August 21, 2017

Potable Water Preparedness

Potable Water Preparedness

Having fresh drinking water is something I think most people take for granted. But if the faucets quit running, or the water coming out of them is unsafe, we would quickly find ourselves in trouble! The rule of threes tells us that the average human can go three days without water. But that doesn’t say how bad you’ll be feeling after just one day without water. It doesn’t say that if the temps are hotter you could very well have less than three days to live without water.

The rule of threes also doesn’t say how people will act when they realize they can’t depend on the tap to give them safe drinking water. Over the last few years I have read of multiple water main breaks, or accidental spills that polluted various cities’ water supplies. In many of these cases I have read of fist fights breaking out; people fighting over a case of water bottles. As I’ll point out below, when it comes to water, there is no silver bullet that will take care of all of your water needs.

Water Filters and Purifiers

I firmly believe everyone should own a water purifier as a part of their preps. However, this is not a silver bullet that will fix all of your water problems. You may remember hearing about the the chemical leak in West Virginia that left 300,000 people without drinkable water. A company had a tank containing a compound called 4-Methylcyclohexane Methanol that leaked into a local river. As it turns out, this compound is too small to be filtered out by even the best water filters.

One other thing to keep in mind about purifying water is that many means of purifying only take care of bacteria and viruses. Boiling, for example, will kill all bacteria and viruses by the time the water begins to boil but will not remove any of the chemicals that were in that water. The same can be said for UV purifiers, Iodine and water purification tablets.

Water Storage

There is a rule of thumb about water storage that says to store one gallon of water per person per day for drinking. My problem with this rule is that I drink that much per day now, and I am not exerting myself like I might be when the stuff begins to fly. The temps where I live are also much cooler than they will be in a few months. I have also heard people say to store two gallons, using the second gallon for cooking and cleaning. I think this number is actually safer, but now you need to increase the amount of storage needed.

I have seen some water storage systems that use multiple 55 gallon food grade drums to store water. While this is a great idea, it requires a good amount of space to house the drums, not to mention the cost of the barrels.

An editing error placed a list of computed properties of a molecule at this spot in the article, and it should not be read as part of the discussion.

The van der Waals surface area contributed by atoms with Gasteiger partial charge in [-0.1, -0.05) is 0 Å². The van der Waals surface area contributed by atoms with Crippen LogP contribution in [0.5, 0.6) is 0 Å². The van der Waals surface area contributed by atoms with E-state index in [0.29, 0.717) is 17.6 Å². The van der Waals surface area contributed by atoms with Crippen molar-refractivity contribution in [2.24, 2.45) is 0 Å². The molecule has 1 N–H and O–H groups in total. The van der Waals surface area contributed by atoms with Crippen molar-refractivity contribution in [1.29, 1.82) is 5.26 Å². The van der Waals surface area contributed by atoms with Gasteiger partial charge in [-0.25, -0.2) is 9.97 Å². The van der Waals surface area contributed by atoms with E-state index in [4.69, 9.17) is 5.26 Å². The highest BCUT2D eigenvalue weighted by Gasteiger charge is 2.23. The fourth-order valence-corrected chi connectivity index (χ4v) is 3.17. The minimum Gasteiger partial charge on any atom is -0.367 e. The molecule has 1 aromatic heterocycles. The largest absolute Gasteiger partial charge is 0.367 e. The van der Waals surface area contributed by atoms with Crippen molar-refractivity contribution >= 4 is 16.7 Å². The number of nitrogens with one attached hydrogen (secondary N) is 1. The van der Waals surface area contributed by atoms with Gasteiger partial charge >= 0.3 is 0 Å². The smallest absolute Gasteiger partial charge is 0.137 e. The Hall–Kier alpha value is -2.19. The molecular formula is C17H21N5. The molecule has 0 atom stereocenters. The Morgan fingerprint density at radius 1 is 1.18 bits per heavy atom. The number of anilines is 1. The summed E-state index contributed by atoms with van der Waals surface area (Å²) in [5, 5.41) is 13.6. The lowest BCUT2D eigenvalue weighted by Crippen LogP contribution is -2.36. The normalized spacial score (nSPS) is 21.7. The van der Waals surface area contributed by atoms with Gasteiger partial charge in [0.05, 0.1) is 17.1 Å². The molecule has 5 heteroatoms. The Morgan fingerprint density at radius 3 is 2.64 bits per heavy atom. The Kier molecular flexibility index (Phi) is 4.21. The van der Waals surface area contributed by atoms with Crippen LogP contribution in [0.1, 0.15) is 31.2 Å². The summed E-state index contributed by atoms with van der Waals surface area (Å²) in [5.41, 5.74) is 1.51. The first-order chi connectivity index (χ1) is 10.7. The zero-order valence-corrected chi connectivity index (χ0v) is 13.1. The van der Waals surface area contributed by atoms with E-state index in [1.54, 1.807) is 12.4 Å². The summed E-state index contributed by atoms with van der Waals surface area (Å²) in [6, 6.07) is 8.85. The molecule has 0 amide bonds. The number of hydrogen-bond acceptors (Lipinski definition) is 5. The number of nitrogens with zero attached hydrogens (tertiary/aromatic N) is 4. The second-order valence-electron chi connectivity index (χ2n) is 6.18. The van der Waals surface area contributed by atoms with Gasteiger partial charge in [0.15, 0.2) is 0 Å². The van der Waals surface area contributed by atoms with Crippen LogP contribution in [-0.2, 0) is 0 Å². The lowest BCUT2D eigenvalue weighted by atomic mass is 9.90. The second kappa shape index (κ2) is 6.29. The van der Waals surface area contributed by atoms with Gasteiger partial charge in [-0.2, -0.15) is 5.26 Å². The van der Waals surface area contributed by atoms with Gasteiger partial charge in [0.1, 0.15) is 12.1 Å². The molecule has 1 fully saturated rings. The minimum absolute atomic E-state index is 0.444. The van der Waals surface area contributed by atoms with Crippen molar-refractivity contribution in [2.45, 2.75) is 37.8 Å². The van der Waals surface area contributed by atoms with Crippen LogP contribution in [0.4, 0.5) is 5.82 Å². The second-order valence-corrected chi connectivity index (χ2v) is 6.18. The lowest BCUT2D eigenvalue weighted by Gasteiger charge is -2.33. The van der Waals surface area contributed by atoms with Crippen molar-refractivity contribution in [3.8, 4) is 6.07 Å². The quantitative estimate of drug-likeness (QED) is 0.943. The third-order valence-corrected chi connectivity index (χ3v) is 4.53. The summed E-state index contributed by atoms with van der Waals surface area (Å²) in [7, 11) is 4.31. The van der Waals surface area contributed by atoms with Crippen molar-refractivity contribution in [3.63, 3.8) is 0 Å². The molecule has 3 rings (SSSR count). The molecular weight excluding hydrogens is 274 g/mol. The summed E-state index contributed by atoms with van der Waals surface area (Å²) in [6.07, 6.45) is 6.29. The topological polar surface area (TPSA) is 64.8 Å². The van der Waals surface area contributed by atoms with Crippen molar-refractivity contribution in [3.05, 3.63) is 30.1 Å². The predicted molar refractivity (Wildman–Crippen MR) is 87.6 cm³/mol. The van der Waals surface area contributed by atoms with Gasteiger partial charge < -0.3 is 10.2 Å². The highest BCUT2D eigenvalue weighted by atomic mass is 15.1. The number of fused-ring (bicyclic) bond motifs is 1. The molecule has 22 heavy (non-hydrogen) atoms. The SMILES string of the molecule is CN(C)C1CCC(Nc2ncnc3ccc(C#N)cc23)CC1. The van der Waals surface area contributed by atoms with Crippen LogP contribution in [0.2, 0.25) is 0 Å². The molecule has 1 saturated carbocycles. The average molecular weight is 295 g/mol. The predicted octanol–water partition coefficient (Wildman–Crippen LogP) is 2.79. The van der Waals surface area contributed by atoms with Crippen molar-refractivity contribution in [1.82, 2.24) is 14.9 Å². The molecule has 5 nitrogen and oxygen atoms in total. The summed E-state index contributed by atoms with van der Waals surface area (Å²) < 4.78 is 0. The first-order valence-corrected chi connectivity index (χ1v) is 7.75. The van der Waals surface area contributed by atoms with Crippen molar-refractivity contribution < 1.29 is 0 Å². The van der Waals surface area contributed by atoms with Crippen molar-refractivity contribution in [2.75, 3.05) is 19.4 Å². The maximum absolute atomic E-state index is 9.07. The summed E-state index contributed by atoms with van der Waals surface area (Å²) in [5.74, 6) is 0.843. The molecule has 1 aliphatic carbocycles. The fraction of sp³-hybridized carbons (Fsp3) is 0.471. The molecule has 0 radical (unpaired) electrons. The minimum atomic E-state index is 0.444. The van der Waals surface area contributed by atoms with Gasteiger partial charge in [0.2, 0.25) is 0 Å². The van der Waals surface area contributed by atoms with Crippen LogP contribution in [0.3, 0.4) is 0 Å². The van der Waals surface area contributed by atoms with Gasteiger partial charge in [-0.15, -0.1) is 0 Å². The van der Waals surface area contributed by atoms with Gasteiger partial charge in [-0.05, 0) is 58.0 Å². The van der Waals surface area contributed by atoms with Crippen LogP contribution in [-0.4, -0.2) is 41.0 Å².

I Own a Well

Owning a well takes care of some of the water problems, but not all of them. The pumps are electricity driven, so if the grid goes down, or your pump breaks down, you have water, but no way to get to it. You could switch to a solar powered pump and have a spare, but I have no idea if this is cost effective.

Water Procurement

What I mean by “water procurement” is the ability to find water nearby (within walking distance) that you could bring home to purify. I can think of five places nearby where I could get water, but I live in the land of 10,000 (actually closer to 20,000) lakes, not to mention rivers, streams, ponds and so on, so I realize I have it easier than some of you in this regard.

Here are a few places that are not natural bodies of water that I keep in mind for procuring water. Nearby swimming pools; yes they have chlorine but that will off-gas in a matter of days. Depending on where you live, hot water heaters also hold 30-40 gallons (some more). I had two rain barrels going last year. Within minutes of a moderate rainfall, they were both full. The water was filthy, so it would definitely need to be filtered.

Putting it All Together

We don’t know what might happen to threaten our supply of drinking water, so there is no single silver bullet solution. What is the answer to this problem? Redundancy! I think it is wise to consider all of the above and incorporate them into your preparations. Have some water stored to get you through small emergencies, but also know multiple locations near you where you can procure more water, be they natural or man-made. Have a means to purify that water!

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